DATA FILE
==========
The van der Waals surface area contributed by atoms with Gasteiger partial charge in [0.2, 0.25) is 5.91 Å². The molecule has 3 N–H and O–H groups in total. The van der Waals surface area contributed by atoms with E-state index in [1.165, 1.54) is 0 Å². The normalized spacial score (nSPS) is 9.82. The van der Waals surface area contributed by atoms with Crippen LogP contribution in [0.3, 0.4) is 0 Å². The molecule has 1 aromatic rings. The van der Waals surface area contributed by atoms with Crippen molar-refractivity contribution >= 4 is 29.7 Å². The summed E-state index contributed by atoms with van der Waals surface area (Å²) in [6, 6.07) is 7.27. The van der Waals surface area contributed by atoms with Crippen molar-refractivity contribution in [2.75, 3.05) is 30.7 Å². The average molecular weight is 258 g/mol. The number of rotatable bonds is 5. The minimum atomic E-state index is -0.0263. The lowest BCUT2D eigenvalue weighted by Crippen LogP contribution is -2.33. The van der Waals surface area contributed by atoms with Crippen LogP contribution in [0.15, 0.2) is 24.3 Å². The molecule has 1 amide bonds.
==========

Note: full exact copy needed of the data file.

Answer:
The van der Waals surface area contributed by atoms with Gasteiger partial charge in [0.2, 0.25) is 5.91 Å². The molecule has 3 N–H and O–H groups in total. The van der Waals surface area contributed by atoms with E-state index in [1.165, 1.54) is 0 Å². The normalized spacial score (nSPS) is 9.82. The van der Waals surface area contributed by atoms with Crippen LogP contribution in [0.3, 0.4) is 0 Å². The molecule has 1 aromatic rings. The van der Waals surface area contributed by atoms with Crippen molar-refractivity contribution >= 4 is 29.7 Å². The summed E-state index contributed by atoms with van der Waals surface area (Å²) in [6, 6.07) is 7.27. The van der Waals surface area contributed by atoms with Crippen molar-refractivity contribution in [2.75, 3.05) is 30.7 Å². The average molecular weight is 258 g/mol. The number of rotatable bonds is 5. The minimum atomic E-state index is -0.0263. The lowest BCUT2D eigenvalue weighted by Crippen LogP contribution is -2.33. The van der Waals surface area contributed by atoms with Crippen LogP contribution in [0.15, 0.2) is 24.3 Å². The molecule has 1 amide bonds.